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Sounds like the bank was attempting to be "politically correct", but wound up looking politically stupid.

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This is similar to what happened in California a while back. Various companies pulled their funding from the BSA & once they realized this would effect their cash flow, they backed off. The only one who didn't was Levi. To this day, I won't buy any Levi brand. Not even 2nd hand.

 

Ed Mori

Scoutmaster

Troop 1

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If the bank is renting space, they would be legally required to rent to all comers. Are there not laws about discrimination against tenants?

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I asked several times for a list of charities, companies and what have you, that have pulled funding over the athiest or gay debate. I feel National should let us know who these people are so we can show them our opinion by not buying their product. The civil rights movement got noticed after a bus boycot, aparthied fell to ecnomics. Gandi liberated India through economic resistance "Don't work, Don't buy"

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The phrase "throwing the baby out with the bath water" keeps coming to mind.

(meaning the bank through the baby out with the bath water)

 

 

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After reading this thread, I have a wonderful idea. If a few companies and governments who don't like the BSA cut all ties to it including use of meeting space and funding; and then everybody who supports the BSA policy boycotts those companies and governments; and mix in a boycott of any company that gives benefits to gay couples, like some churches did a few years ago when they targeted Disney; and then those who oppose anti-gay discrimination start boycotting the boycotters; and then the boycotters boycot the boycotters of the boycotters... wow, we could end up with two totally separate economies in this country, based entirely on how one feels about the sexual orientation of about 5 percent of the population.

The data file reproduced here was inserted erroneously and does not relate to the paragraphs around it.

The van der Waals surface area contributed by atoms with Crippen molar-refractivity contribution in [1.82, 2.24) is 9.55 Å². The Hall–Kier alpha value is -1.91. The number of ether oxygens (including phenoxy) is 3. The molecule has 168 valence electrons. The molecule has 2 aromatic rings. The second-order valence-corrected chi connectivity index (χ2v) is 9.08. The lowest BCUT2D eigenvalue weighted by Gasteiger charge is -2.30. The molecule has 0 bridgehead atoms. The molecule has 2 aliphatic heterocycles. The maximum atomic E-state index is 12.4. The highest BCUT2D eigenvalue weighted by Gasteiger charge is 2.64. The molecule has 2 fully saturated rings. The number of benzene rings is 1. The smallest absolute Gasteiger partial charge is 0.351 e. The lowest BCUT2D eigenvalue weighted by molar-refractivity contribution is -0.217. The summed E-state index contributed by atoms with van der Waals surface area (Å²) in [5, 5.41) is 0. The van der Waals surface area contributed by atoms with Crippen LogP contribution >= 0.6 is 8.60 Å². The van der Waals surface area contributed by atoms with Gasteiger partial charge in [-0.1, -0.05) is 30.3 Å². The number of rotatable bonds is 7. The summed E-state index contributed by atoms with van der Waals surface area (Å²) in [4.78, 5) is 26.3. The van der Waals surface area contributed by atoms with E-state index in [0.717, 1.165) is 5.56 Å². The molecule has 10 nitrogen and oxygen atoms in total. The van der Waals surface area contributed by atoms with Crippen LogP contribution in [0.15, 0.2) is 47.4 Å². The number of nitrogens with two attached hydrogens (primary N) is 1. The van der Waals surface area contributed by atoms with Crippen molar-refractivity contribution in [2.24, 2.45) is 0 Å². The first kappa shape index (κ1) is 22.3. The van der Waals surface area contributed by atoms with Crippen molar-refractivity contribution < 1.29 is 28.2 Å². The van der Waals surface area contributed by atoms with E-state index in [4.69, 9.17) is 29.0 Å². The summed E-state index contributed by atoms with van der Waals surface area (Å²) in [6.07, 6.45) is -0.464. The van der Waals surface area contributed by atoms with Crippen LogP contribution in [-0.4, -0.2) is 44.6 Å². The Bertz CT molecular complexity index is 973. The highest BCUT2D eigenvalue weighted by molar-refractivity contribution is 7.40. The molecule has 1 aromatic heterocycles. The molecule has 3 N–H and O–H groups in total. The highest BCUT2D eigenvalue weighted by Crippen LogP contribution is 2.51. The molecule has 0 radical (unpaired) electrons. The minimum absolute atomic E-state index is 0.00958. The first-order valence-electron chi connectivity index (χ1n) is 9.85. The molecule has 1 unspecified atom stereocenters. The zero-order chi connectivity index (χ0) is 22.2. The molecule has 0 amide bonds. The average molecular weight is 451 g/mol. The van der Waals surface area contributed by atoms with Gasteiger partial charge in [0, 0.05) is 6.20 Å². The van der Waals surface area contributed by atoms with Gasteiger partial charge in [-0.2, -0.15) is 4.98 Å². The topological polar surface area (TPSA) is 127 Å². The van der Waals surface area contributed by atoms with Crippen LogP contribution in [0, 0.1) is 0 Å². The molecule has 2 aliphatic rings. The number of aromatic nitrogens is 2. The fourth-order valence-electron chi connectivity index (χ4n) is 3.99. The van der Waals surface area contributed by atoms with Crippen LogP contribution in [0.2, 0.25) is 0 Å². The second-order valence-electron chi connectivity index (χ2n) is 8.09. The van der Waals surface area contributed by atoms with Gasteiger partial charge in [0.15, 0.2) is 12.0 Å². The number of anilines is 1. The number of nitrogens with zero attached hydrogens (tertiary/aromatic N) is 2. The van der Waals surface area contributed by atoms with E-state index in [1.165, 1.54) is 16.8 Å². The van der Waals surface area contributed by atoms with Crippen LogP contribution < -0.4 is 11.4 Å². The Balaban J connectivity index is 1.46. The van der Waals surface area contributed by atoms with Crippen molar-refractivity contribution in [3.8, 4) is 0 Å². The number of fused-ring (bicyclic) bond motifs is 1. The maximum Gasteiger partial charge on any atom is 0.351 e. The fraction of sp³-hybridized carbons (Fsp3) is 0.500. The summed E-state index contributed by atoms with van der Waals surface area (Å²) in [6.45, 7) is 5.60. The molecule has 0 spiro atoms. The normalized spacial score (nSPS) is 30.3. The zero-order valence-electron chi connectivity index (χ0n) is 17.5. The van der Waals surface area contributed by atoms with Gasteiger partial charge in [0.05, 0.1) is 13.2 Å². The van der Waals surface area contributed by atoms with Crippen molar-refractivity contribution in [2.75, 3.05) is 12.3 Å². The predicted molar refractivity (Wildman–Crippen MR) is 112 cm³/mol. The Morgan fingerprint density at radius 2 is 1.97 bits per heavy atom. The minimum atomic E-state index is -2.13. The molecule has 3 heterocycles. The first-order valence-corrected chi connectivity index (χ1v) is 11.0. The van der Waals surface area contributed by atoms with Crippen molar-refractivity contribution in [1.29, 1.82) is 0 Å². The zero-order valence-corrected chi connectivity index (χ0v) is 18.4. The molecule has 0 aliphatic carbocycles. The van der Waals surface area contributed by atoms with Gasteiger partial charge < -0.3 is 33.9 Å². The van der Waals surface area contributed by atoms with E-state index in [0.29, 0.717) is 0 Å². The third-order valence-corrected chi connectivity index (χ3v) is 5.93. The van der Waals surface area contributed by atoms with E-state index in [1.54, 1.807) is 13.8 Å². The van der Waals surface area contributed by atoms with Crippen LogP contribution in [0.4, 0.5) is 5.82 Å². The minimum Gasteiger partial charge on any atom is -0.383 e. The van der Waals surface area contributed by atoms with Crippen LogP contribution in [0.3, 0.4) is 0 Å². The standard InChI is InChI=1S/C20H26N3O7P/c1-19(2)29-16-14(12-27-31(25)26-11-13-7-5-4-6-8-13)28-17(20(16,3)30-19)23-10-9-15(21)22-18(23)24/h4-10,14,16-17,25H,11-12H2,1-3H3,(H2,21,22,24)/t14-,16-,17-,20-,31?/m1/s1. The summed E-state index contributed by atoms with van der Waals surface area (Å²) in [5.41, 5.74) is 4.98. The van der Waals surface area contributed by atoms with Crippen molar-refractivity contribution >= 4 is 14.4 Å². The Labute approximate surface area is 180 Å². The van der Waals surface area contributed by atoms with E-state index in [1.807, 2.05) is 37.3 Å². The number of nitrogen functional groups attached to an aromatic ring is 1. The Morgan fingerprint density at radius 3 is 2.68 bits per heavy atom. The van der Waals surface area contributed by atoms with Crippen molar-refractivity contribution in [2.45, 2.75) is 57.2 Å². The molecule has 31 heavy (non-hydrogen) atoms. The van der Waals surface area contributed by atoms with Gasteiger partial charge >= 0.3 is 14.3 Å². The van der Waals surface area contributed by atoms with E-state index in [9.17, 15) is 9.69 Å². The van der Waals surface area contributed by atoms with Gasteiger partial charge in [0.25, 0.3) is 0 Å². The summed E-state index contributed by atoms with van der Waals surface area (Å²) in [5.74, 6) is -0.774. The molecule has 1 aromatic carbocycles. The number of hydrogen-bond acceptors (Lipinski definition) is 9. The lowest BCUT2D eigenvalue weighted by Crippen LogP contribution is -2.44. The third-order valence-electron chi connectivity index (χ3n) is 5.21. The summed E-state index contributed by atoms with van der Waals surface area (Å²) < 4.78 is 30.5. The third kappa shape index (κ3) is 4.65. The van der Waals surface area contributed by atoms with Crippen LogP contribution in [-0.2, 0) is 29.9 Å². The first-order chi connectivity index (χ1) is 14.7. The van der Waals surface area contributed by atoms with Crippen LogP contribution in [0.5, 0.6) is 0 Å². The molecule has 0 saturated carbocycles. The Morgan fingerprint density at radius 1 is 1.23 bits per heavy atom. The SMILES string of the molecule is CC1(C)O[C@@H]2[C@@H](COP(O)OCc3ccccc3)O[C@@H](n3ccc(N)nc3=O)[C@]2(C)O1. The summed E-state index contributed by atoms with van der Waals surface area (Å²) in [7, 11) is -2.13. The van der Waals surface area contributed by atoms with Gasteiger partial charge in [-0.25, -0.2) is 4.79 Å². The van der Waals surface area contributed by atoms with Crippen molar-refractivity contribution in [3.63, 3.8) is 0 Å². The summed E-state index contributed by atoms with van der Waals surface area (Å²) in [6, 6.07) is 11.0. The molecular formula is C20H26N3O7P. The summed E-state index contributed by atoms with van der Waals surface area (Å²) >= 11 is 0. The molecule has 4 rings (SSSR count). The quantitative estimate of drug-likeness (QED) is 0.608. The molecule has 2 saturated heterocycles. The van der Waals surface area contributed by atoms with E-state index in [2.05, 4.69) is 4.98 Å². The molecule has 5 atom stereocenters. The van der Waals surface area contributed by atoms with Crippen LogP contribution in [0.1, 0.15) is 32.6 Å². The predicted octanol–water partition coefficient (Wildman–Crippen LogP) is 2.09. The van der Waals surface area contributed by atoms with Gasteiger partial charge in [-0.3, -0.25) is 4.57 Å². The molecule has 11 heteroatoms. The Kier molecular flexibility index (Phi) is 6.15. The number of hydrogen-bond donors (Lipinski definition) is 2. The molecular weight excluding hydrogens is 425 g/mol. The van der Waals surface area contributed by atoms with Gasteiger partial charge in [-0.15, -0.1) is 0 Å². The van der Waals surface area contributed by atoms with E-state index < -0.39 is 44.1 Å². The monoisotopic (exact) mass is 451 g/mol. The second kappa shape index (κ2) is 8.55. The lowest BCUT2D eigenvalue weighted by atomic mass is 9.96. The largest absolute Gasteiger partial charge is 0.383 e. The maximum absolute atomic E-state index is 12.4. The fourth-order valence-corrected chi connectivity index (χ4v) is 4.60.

Right? Isn't that how we deal with things in this country? To completely separate ourselves with all people who disagree with us on anything. I mean, who needs a united country (in time of war) when it means we have to deal with people who don't share our opinions on everything?

 

Now, if you haven't figured it out yet, I don't believe in economic warfare, on either side, as a solution to this problem. I don't like to see companies and governments and United Ways cutting ties with Scout councils and units -- and then the BSA has to go into court, when applicable, to enforce their First Amendment rights against any government attempts to enforce their own anti-discrimination policies. Where does it all end?

 

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I tried to edit my post, but, well, you know...

 

I'll answer my own question: Where does it all end? It all ends with a compromise, or not at all.

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"An eye for an eye and a tooth for a tooth soon we are all blind and toothless." Tevia from Fidler on the Roof.

 

The compromise may be how a council defines avowed.

 

Paul

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NJCub Scouter,

You ask "Who needs a united country(in time of war)" Do I take that to mean you support our response to 9/11/01? Stand up to terrorist as long as peopled died first but if the terorist is only trying to hurt you financally turn the other cheek. Don't stand up for your right to choose who you associate with is some one may be offended. See page 53 of the Handbook, read the part about being brave.

Compromise? What would your feelings be if President Bush announced that the United States would be willing to agree to a compromise with those responsible for 9/11/01. No retaliation not criminal trials "Let's sit down and talk this out." A couple of thousand dead could lead to some meaninful discussion.

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LongHaul,

 

You hit the nail on the head. So many idealists want peace, which is not bad. However, they are willing to go to such extremes to get it that it becomes dangerous. I can just imagine what would've happened if this attitude would have prevailed during World War II. We would be "peacefully negotiating" with Adolf Hitler and telling him why he shouldn't annihilate over 10 million people. Idealism, though admirable, is not often practical.